Andrew Haigh’s agnostically, achingly spiritual “All of Us Strangers” opens at dawn on a low-lying urban plane – a sliver of material reality underneath layer upon layer of celestial mystery. Other than a more expressive color-grade, the establishing shot isn’t initially dissimilar from that of “Weekend,” Haigh’s 2011 breakout feature. Rather than merely ground us in the story’s setting, however, the impossibly wide vista becomes by the rising sun’s light a close-up that slowly reveals Andrew Scott’s weary, haunted face behind a window until it fills the screen and omnipresently looms over the London skyline. Our protagonist will, several more times, be framed to look like a ghost hovering above the city, trapped between dimensions. Or perhaps one who, commensurate to the enormity of his grief, encompasses each.
Adrift ever since his mother (Claire Foy) and father (Jamie Bell) died when he was eleven years old, Adam (Scott) lives alone and quiets, with television and comfort food, any desire he might have for a future he’s long ago convinced himself doesn’t matter. As the possibility arises of an intimate connection with Harry (Paul Mescal), a similarly lonely neighbor, Adam reunites with his parents by way of metaphysical phenomenon and/or schizophrenic breakdown, finding them and their home unchanged from his memories (you’ll notice that the walls of his childhood bedroom are covered in clouds).
The nature of their meeting is mostly irrelevant to the film’s aims (at least until the third act). As opposed to the studio-backed, A-lister-headlined treatment of this material, “All of Us Strangers” poses no mystery for Adam to solve or series of tasks he must carry out in order for his parents to “cross over.” This is a quiet, contemplative film that, for the better part of its runtime, eschews melodrama in favor of piercingly honest dialogue. Adam’s sexuality is an integral part of the story, and the way the movie handles his coming out to parents who never met him as an adult is highly emotional but rarely maudlin.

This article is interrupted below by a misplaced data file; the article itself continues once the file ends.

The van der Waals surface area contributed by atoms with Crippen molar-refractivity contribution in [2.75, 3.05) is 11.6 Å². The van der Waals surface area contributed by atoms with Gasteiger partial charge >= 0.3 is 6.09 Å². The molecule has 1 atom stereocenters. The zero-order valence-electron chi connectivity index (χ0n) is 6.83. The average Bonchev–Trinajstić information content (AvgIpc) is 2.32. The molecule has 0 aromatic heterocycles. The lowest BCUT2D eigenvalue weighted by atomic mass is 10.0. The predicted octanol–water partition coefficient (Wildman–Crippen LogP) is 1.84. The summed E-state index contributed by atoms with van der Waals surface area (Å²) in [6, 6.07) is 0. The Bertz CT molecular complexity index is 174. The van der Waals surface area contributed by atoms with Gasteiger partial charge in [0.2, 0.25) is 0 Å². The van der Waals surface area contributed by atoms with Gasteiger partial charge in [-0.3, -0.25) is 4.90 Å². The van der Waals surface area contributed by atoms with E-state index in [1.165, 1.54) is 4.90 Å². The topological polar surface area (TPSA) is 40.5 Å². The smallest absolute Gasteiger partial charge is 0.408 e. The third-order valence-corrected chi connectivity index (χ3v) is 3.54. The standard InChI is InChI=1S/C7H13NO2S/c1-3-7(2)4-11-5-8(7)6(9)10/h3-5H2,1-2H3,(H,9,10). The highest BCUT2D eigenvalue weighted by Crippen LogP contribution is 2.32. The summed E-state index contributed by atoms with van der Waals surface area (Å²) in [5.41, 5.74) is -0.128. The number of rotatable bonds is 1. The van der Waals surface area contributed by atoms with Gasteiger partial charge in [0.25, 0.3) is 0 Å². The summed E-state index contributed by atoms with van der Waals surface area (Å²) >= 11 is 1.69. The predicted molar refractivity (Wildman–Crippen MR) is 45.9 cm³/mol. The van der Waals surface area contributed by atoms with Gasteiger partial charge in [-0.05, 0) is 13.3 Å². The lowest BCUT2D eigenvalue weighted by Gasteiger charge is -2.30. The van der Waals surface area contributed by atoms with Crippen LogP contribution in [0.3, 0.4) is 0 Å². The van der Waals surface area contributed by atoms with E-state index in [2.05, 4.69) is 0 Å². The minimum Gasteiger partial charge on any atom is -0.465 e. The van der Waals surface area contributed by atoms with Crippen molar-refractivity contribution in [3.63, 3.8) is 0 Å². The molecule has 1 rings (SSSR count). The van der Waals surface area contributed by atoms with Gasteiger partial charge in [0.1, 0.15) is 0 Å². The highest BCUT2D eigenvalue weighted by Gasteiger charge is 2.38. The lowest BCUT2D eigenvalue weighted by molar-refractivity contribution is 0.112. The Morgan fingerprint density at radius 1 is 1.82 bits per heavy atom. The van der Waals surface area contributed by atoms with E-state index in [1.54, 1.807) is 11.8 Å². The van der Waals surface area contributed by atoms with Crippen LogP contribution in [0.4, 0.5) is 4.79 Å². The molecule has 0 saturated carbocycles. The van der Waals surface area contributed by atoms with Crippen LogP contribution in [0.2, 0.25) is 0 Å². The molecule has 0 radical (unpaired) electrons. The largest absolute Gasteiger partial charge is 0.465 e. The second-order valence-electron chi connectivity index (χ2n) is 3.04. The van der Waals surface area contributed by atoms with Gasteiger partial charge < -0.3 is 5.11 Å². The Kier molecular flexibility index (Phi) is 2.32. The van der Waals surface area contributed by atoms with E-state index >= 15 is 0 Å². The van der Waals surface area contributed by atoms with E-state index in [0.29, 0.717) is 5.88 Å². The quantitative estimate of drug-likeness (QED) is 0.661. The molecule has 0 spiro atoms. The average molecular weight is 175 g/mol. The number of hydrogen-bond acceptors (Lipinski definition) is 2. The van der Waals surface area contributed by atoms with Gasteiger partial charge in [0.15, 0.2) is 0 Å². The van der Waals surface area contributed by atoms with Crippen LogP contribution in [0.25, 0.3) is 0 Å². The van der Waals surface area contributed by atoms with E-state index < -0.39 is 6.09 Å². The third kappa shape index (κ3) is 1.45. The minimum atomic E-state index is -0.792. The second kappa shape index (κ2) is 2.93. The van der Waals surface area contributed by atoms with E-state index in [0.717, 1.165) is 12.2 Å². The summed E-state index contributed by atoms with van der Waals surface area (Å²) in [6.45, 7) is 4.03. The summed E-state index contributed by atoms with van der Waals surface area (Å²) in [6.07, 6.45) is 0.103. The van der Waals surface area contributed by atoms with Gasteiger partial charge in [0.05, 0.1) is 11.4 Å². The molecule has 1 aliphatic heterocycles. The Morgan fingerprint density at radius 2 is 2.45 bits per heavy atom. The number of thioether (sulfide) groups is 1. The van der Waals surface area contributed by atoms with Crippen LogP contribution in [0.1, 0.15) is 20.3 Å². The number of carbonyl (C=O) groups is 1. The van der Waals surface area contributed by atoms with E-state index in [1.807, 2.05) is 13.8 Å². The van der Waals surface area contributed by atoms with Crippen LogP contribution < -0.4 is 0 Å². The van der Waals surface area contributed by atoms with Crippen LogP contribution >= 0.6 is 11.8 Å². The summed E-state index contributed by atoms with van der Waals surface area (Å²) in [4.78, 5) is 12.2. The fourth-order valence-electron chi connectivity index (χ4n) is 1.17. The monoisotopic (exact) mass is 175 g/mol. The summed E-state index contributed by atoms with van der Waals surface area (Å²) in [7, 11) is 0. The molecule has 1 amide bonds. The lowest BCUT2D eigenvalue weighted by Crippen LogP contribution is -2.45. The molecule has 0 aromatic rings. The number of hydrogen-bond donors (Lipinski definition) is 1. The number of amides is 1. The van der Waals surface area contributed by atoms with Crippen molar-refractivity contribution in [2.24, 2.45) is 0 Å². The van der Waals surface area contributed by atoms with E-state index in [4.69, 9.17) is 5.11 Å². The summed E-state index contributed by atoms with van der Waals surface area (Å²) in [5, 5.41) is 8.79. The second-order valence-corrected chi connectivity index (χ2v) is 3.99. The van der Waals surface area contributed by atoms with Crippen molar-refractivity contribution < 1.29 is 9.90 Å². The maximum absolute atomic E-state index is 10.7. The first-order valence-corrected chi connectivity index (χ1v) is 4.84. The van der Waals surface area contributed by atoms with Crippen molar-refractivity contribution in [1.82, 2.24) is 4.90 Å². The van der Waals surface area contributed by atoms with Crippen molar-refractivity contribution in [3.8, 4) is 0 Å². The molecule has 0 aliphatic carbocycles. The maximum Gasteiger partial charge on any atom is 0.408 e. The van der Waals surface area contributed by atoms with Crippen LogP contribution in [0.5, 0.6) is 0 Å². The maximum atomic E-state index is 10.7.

There’s a frank beauty to a conversation between Adam and his father, who confesses that he withheld affection for fear of realizing that, were they schoolmates, he too would’ve tormented his son. If anything from Haigh’s other projects carries over into this one, it’s the humanist writer-director’s patient depiction of imperfect people.
Even when the screenplay, loosely adapted from Taichi Yamada’s 1987 novel “Strangers,” veers dangerously close to becoming an H&M ad for existential despair, Haigh’s direction remains thoughtful. The film both contains bold lighting choices and uses light as a visual motif. There’s the aforementioned opening shot of a sunrise that changes the image we’re seeing as if to tease the divine, ephemeral folds we cannot perceive in the fabric of our existence – save for a chance grouping of light waves, the dissipation of which Haigh puts to variable use (a couple of these moments bend toward horror).
Adam and Harry embrace in front of a nightclub projector on their first romantic outing (“You and me, together, into the world”); while apparitions of Adam’s mother and father slowly dance to a record, he’s framed between them like a beam of light, crystallized by memory, pain, longing, or creative inspiration, projecting them into the world just as the sun outlines a city against the morning horizon, or a story flickers to life on a movie screen. Other striking compositions include a low-angle shot of Adam’s father beneath a sky from which he’s blocked by a ceiling made of transparent glass and metal beams, a choice that recalls the steely exterior of Adam’s purgatorial apartment block.
Nearing its conclusion, the movie structurally liquefies into a fever dream. Ironically, this stretch also lends itself to literal interpretation, suddenly demanding a logic that hadn’t been imperative for engagement with the first eighty or so non-ketamine-fueled minutes. The third act may provide a hook for those expecting a supernatural thriller but does little to advance the film thematically.
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Some reviewers have validly asked whether Haigh’s redirection even voids the journey on which we follow Adam out of his self-imposed isolation. Nevertheless, the cathartic impact of the four principal performances is undeniable. This awards season will misfire if, by the end of it, Claire Foy still doesn’t have an Oscar nomination to her name. Fun fact: her singing along to a cover of “Always on My Mind” is the second example of a character in a film this year subliminally communicating through Pet Shop Boys.
Rather than strain to see what’s in the clouds, “All of Us Strangers” delicately shines through them, promising that the answer becomes less important when we are near the people we love.